George nods along, before adding: “I don’t want to be negative about the first album at all, because it gave us an audience and I wouldn’t want to take anything away from the experience people get off that. But that doesn’t mean that as a group, we don’t want the next thing to be better. What the album really lacks in our view is a sense of a band being in a room and the energy that goes along with that. It all feels a little bit too clinical for me, too pop – we went with a pop producer because we were under the impression it would teach us pop values.” He laughs. “Which I guess it did, because we don’t fuck around writing six-minute songs that nobody wants to hear any more.
“We’re less impressionable now, so we’re comfortable getting ideas across in the simplest way possible. We’re going by the ethos of ‘it needs to sound as dumb as possible’. If five kids can pick up a guitar and learn to play it in five minutes, then we’ve been successful.
“Sense of humour is obviously important too. A lot of guitar bands don’t….” George makes a face. “They have their own ways of writing, and I’ve got my way of writing, I guess [good save, lads – Ed]. You don’t necessarily have to paint this grand concept where everything is this big metaphor. You can write a song about wearing jeans or washing your armpits in the shower – both of which are obviously absolutely terrible examples, sorry about that. Your political values and everything else aren’t necessarily wrapped up in the music – it doesn’t have to all be ‘here’s what I think about this’, sometimes it can just be an observation, and that means you can sing or talk about anything you want.”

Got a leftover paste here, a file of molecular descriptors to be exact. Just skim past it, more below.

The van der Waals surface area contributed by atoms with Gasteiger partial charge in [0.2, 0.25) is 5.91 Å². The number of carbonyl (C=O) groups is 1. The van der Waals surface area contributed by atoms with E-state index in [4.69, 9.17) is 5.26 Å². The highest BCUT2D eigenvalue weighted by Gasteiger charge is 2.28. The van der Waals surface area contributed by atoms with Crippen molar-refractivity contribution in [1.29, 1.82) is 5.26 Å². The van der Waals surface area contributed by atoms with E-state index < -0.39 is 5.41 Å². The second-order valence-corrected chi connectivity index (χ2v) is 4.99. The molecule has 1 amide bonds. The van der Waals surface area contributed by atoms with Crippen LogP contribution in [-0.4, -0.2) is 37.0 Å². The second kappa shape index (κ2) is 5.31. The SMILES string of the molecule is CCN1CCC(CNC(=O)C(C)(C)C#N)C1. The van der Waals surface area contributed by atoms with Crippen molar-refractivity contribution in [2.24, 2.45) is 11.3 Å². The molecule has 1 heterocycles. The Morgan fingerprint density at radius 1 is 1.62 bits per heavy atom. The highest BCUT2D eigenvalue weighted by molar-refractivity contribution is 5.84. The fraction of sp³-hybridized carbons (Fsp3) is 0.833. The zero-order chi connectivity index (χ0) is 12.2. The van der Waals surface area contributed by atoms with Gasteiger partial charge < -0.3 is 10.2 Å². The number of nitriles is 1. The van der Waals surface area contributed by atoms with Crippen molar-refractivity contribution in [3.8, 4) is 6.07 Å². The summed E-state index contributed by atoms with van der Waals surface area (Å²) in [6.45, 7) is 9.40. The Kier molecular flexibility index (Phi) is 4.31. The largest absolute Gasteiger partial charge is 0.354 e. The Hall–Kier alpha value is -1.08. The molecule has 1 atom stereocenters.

With new music well underway and *all this* looking to continue well into the new year, Feet have spent a while considering what to do. “It’s gonna get to a point where you realise there’s no benefit in waiting for it to get better,” explains Oli. “Until quite recently we were thinking we could just wait until everything’s back to normal to get stuff out, but that’s not gonna be the case for a long time. We can’t just keep doing Instagram sessions for the rest of time, we’ve got to release music at some point.” He shrugs. “The landscape is the same for everybody isn’t it, so the whole idea of having these tactics is redundant now. People need to respect that they still have fans out there and that there’s an audience for new music, even if you can’t flog any gig tickets along with it.”
“In an ideal world, we’d do a massive tour alongside the second album, which is hopefully coming next year,” agrees George. “But I’d rather release something to an audience that are asking for it than to just sit on it for ages. The lack of feedback is hard, though, because without a live audience you can just keep doing and there isn’t any pushback if you’re making shit songs. Nobody is there to boo or throw anything at us, so we can go as far as we like. Although in a socially distanced venue they’d have to have better aim and we’d be able to see exactly who was throwing stuff, so maybe that’s less of a worry anyway.”
With all this talk of a second album, the important question remains: how will the band top the celebratory tattoos they got after the release of their debut? George ponders for a second, before answering. “We’re thinking of getting matching grills, I reckon. or maybe signet rings, some kind of bling.”
Taken from the December 2020 / January 2021 issue of Dork, out now.